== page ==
Mirror mirror on the billboard: an identity crisis and the powerful ties that bind us
“THAT’S MY HAIR!!” were the words I choked out when a friend showed me a picture of the latest iPhone advert. A billboard no less, smack bang in the middle of Shanghai.
Billboards tower above us like modern-day monoliths. They command our attention, projecting images of aspiration and success. But what happens when one reflects back a suspiciously accurate version of ourselves?
This week I found myself face-to-face with an Apple advertisement featuring a model resembling me. First, there was a moment of smuggish affirmation that my appearance and character were worthy of representing a big brand. Then a swift wave of introspection washed over me. I hadn’t made the billboard. Though the resemblance was striking — pose and all — it was someone else’s face and moment. That cocktail of jubilation tinged with bittersweet reflection reminded me that the edges of personal identity can blur, leaving us to question the things that supposedly make us unique.
We all like to think we’re special. And we strive to craft an identity that resonates with who we are and how we want to be perceived. This quest for individuality comes with a laundry list of tasks: carefully curated Instagram feeds, polished LinkedIn profiles and a constant pursuit of the extraordinary. It’s knackering when you stop to think of it. And here, despite all my efforts, was someone who looked exactly like me in a selfie I’d taken months before. On social media, that post gained 48 likes, six comments and one retweet. Compare that with the number of phones this woman will sell, and tell me you wouldn’t want to walk into the ocean.
Adding another layer of irony to this encounter is the fact that the advertisement is part of a campaign promoting personal information protection and privacy — an elusive guardian of our digital lives. It’s a concept we hold dear, valuing our ability to shield and safeguard ourselves. Yet, there was a billboard in the center of a megacity, featuring an image resembling me. The universe has a mischievous sense of humor, knitting the heart of privacy with my own likeness. What does it signify when the face on a billboard promising privacy mirrors our own? Is it a message about the perils of our digital footprint? A towering reminder of the balance between sharing ourselves online and safeguarding personal boundaries? Or does it underscore the contradiction of our digital lives, where our need for connection clashes with the want for anonymity?
Either way, the doppelgänger brought forth a humble truth. No matter how curated our online presence may be, it’s a sliver of the complex tapestry that makes up who we are. Beneath the facade of perfection lie the rich and very real experiences emotions, and stories that shape us. A complexity that can never be captured by a single image or status update. There’s something liberating about realizing there’s no one else quite like us and our mess, even if a billboard briefly suggests otherwise. While the model resembles me, she is not me. This image captures someone else’s journey, someone else’s story. She’s a reminder that personal identity covers more than physical attributes; it extends beyond appearances to the experiences, passions and values that shape us.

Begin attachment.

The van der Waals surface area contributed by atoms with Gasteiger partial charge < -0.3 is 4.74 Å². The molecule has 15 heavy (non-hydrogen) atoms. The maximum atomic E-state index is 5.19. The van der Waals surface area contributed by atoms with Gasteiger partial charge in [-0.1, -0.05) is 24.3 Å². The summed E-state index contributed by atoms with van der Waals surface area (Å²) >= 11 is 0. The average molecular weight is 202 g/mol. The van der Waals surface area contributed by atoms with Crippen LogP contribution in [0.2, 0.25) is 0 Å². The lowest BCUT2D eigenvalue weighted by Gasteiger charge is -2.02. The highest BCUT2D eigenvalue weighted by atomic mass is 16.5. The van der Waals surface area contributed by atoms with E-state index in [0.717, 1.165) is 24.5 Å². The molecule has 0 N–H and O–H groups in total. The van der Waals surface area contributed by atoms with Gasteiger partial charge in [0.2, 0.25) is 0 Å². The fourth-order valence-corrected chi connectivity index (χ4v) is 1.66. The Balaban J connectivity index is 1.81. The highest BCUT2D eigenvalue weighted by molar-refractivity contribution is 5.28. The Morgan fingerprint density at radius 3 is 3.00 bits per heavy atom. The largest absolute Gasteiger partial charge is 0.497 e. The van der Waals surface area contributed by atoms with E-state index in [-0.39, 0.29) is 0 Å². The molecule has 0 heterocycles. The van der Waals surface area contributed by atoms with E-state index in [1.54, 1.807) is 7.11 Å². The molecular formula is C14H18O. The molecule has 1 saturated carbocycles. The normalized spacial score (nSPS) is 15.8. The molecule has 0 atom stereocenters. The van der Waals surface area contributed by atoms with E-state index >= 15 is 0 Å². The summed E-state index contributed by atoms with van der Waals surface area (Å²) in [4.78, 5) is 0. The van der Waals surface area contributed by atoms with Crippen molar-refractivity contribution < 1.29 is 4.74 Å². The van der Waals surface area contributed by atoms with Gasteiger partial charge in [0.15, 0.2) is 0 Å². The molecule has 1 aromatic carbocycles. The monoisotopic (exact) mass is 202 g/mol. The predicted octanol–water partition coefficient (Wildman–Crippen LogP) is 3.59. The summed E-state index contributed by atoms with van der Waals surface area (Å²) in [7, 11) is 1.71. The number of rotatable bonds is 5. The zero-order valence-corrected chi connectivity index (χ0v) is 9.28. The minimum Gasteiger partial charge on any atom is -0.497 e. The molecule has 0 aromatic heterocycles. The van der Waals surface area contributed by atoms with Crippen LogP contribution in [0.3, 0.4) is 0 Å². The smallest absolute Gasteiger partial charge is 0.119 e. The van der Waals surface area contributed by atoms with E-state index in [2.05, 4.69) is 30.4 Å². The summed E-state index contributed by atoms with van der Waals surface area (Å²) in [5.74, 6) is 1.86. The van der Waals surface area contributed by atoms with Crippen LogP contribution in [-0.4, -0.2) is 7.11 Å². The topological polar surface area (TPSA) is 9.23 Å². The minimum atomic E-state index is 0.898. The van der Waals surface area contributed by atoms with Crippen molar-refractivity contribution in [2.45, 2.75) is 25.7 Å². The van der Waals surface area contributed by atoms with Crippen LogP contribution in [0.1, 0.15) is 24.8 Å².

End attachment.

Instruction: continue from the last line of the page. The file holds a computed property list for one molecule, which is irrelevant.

As I think about the billboard, a profound and somewhat paradoxical truth emerges about humanity. While we are undeniably distinct, it’s our own happiness and heartaches that unite us. It’s through the sharing of commonalities, experiences and vulnerabilities that we find empathy. This advert is less an advert for a phone, and more an advert for opportunity. The opportunity to reframe the conversation around who we are.
Instead of emphasizing external attributes, we can focus on the threads that bind us. It invites us to embrace the idea that what truly makes us sparkle are our unique selling points and the constellations we collectively form. In this digital age, where surface-level impressions overshadow deeper truths, acknowledging the vastness of our social universe becomes increasingly important. Behind the filters and carefully fashioned personas, a world of stories awaits to be heard. Through genuine and unguarded exchanges, we forge authentic connections and togetherness. It’s a valuable lesson in an increasingly divided world; don’t be you, be us.
Here stands an invitation to celebrate our commonalities, revel in the joys and sorrows of life and cherish the collective wisdom that emerges when we let go of preconceived ideas of individuality. The billboard leaves a ringing message: In a world where identities are crafted and privacy is valued, power lies in the profound unity of our shared experience.
And in the face of an image resembling my own, I’m reminded that we are not alone on life’s journey.
Reach Emma at email@example.com or follow her on Facebook (EmmaLeaning) and Twitter (@LeaningEmma).